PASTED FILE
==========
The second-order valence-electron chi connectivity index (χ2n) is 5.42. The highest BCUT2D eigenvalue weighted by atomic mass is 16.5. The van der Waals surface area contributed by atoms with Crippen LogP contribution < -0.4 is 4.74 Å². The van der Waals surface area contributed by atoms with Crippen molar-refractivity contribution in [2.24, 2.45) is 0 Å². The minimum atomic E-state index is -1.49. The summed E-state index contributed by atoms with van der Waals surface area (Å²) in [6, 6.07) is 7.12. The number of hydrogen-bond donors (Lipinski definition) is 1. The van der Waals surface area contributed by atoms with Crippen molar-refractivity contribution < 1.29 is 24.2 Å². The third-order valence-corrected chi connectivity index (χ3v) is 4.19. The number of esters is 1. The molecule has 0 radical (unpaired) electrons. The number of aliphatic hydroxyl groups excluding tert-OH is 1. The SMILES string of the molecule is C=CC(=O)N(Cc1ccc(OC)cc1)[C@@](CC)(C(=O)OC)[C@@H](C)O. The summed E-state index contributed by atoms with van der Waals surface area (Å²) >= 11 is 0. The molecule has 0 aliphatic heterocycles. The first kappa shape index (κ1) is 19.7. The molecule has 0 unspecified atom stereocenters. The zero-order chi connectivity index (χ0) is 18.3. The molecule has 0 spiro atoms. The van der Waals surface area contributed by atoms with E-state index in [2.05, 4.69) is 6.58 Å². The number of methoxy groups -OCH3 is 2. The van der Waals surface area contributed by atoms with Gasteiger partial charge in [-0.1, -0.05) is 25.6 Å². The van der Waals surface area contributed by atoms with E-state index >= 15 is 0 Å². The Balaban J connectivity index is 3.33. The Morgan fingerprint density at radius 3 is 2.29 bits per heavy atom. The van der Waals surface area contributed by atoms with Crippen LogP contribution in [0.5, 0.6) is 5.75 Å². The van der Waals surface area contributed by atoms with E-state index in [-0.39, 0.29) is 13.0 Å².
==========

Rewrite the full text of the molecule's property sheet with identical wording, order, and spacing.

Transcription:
The second-order valence-electron chi connectivity index (χ2n) is 5.42. The highest BCUT2D eigenvalue weighted by atomic mass is 16.5. The van der Waals surface area contributed by atoms with Crippen LogP contribution < -0.4 is 4.74 Å². The van der Waals surface area contributed by atoms with Crippen molar-refractivity contribution in [2.24, 2.45) is 0 Å². The minimum atomic E-state index is -1.49. The summed E-state index contributed by atoms with van der Waals surface area (Å²) in [6, 6.07) is 7.12. The number of hydrogen-bond donors (Lipinski definition) is 1. The van der Waals surface area contributed by atoms with Crippen molar-refractivity contribution < 1.29 is 24.2 Å². The third-order valence-corrected chi connectivity index (χ3v) is 4.19. The number of esters is 1. The molecule has 0 radical (unpaired) electrons. The number of aliphatic hydroxyl groups excluding tert-OH is 1. The SMILES string of the molecule is C=CC(=O)N(Cc1ccc(OC)cc1)[C@@](CC)(C(=O)OC)[C@@H](C)O. The summed E-state index contributed by atoms with van der Waals surface area (Å²) >= 11 is 0. The molecule has 0 aliphatic heterocycles. The first kappa shape index (κ1) is 19.7. The molecule has 0 unspecified atom stereocenters. The zero-order chi connectivity index (χ0) is 18.3. The molecule has 0 spiro atoms. The van der Waals surface area contributed by atoms with E-state index in [2.05, 4.69) is 6.58 Å². The number of methoxy groups -OCH3 is 2. The van der Waals surface area contributed by atoms with Gasteiger partial charge in [-0.1, -0.05) is 25.6 Å². The van der Waals surface area contributed by atoms with E-state index >= 15 is 0 Å². The Balaban J connectivity index is 3.33. The Morgan fingerprint density at radius 3 is 2.29 bits per heavy atom. The van der Waals surface area contributed by atoms with Crippen LogP contribution in [0.5, 0.6) is 5.75 Å². The van der Waals surface area contributed by atoms with E-state index in [-0.39, 0.29) is 13.0 Å².